Economic Security, Mobility and Equity (ESME)
Whether paid or unpaid, women’s work is crucial for their families’ economic security and well-being. Greater gender equality in paid and unpaid work will reduce poverty and improve economic growth and prosperity; persistent inequity in employment and family work is costing all of us. Women are held back by the undervaluation of historically female work, workplaces designed as if workers had no family responsibilities, and a broken-down work-family infrastructure.
IWPR’s ESME program highlights the extent of pay inequalities, and the role played by stark occupational segregation in perpetuating unequal pay. We conduct research and analysis on women’s labor force participation and employment trends; workforce development, non-traditional employment, and apprenticeships; the impact of sex discrimination and harassment on women’s career advancement and mobility; the gender pay gap and pay inequity across race and ethnicity; work-family policies and employer practices; the and the impact of automation and technological advances on women workers.
We work with policymakers, employers, advocates, and practitioners to identify promising practices and policy solutions.
Paid adult care work jobs are expected to increase substantially in the coming years, due to both an aging population and a comparatively low risk of automation for many of these jobs. These jobs, however, are among the lowest quality occupations in the U.S. labor market, with paid adult care workers facing low earnings, limited access to benefits, high rates of injury on the job, and scheduling unpredictability.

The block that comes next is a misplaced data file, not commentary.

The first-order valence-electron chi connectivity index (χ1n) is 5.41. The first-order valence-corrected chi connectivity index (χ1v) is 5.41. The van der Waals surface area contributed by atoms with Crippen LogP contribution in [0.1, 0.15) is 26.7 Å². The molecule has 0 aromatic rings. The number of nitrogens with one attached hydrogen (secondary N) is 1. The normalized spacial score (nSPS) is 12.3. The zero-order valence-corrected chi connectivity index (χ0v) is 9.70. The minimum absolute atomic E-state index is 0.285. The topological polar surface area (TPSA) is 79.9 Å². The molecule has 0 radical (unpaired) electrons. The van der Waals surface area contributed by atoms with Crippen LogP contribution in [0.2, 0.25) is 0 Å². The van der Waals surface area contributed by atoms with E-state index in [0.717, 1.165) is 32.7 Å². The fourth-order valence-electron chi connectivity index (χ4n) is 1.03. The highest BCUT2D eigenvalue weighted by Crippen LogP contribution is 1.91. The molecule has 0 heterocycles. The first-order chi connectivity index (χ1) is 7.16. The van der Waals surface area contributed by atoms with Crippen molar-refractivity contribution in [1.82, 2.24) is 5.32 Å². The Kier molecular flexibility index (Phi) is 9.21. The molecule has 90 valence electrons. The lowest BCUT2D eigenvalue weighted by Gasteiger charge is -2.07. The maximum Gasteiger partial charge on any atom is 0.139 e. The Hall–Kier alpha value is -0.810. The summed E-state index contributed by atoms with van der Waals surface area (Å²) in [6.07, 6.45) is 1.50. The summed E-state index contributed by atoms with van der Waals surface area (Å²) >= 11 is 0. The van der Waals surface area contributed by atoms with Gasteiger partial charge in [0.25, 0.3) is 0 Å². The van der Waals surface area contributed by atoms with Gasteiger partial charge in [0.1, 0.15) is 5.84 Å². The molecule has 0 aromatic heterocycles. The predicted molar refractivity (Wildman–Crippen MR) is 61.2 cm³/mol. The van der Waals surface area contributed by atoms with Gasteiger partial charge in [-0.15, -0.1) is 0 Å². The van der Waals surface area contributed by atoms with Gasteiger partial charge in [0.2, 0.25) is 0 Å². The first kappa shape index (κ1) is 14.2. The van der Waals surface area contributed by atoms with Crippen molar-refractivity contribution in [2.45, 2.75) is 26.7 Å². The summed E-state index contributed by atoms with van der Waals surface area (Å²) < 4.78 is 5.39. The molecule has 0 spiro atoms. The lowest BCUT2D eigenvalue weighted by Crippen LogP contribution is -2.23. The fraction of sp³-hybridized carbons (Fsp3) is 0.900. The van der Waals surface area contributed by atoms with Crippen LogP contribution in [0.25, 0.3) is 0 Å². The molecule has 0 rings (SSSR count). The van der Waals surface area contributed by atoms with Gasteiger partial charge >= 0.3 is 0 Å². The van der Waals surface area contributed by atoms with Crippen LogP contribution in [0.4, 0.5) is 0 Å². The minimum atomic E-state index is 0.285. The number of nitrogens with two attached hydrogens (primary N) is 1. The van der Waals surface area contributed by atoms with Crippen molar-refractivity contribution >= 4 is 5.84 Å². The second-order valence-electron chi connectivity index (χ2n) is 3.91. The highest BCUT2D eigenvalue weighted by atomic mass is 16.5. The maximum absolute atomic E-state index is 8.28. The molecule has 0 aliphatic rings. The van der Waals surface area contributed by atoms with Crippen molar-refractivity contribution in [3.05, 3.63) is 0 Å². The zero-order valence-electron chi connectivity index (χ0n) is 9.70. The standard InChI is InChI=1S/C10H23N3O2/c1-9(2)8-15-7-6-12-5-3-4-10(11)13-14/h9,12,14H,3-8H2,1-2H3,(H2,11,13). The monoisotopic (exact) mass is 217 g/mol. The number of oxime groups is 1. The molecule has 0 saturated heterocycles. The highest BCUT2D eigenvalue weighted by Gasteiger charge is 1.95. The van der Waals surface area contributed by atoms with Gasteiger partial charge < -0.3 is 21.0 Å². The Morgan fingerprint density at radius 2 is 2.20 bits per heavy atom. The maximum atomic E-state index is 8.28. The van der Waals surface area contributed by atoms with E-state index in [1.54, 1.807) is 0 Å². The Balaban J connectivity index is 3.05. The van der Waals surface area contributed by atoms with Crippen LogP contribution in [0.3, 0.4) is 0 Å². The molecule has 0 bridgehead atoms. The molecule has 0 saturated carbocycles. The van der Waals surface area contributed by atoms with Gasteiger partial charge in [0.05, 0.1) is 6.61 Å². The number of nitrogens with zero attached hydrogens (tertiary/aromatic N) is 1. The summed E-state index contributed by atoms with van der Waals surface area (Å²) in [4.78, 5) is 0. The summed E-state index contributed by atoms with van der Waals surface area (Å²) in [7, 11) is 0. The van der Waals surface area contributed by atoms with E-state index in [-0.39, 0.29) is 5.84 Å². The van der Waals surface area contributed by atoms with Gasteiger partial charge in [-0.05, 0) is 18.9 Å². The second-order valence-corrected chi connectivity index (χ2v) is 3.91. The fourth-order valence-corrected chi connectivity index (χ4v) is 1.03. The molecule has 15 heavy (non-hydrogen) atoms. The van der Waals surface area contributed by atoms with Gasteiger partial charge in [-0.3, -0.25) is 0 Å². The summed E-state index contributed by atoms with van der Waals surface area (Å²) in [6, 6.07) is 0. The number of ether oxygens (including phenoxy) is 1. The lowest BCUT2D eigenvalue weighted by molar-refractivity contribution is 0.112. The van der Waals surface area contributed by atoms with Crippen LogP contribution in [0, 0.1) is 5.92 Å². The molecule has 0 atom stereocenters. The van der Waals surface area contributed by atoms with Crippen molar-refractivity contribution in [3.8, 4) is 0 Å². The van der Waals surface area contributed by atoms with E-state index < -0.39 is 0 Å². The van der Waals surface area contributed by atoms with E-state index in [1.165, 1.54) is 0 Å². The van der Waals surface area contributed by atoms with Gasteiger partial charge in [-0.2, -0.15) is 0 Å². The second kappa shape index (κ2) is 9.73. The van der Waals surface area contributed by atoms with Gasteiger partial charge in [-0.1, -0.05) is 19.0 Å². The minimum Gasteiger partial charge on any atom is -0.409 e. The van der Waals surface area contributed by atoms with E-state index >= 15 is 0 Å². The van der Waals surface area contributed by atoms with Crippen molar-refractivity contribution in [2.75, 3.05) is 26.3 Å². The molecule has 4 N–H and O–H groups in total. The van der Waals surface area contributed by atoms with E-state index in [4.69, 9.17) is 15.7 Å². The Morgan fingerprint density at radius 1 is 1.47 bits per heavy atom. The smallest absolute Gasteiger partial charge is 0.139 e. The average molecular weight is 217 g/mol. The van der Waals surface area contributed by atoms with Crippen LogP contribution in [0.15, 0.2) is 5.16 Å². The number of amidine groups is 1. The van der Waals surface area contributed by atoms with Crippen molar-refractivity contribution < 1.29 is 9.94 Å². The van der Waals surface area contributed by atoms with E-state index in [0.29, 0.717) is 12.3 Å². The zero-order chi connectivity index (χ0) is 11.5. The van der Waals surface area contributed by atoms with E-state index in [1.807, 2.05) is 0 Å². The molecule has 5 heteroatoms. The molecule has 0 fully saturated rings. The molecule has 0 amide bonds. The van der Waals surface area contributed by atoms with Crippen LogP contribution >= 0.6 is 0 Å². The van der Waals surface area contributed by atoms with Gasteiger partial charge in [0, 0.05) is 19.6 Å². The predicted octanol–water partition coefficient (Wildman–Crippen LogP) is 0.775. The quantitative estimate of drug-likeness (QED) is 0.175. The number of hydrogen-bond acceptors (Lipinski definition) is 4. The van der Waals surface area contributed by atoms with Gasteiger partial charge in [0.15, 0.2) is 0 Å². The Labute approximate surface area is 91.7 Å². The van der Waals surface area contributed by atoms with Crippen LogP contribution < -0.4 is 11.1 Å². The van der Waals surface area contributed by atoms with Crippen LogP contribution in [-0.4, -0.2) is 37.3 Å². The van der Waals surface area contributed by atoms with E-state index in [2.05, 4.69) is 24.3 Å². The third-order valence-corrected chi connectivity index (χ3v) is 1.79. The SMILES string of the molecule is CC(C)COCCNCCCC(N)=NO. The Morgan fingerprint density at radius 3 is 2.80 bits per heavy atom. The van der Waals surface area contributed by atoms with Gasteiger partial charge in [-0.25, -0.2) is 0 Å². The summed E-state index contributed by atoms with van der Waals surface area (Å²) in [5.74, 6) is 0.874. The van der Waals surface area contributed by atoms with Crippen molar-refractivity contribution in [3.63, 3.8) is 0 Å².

Paid Family Leave—Vital Benefits at an Affordable Cost
Paid family and medical leave programs benefit workers, families, employers, and society—but at what cost? IWPR and IMPAQ International recently evaluated existing paid leave programs in three states, as well as the Family and Medical Leave Insurance (FAMILY) Act as it has been introduced in both houses of Congress. Using data from the U.S. Department of Labor and the Census Bureau, the study determined that family leave could be offered nationwide at modest cost.
The Economic Impact of Equal Pay by State
Persistent earnings inequality for working women translates into lower lifetime pay for women, less income for families, and higher rates of poverty across the United States. In each state in the country, women experience lower earnings and higher poverty rates than men.
Paid Sick Days: Significant Benefits, Low Costs
Unlike most nations in the industrialized world, the United States does not guarantee that workers receive paid sick leave. Some employees are eligible for unpaid time off to care for their own or a close family member’s “serious health condition” under the Family and Medical Leave [...]
The Impact of Equal Pay on Poverty and the Economy
DOWNLOAD REPORT Women make up almost half of the workforce, yet they continue to earn less than men on average in nearly every single occupation for which there is sufficient earnings data for both men and women to calculate an earnings ratio (Hegewisch [...]
Access to Paid Sick Time in Texas
Approximately 40 percent of workers in Texas lack paid sick time, and low-income and part-time workers are especially unlikely to be covered.
Supports that Matter in Workforce Development Programs: A National Client Survey on Access to Services
This report presents findings from a national, online survey of more than 1,800 participants in job training programs. It captures their perspectives on the role of supportive services such as child care and transportation assistance in facilitating their success in job training, the availability of supportive services across different types of training programs, the unmet support needs of program participants, and the significance of job training for their lives.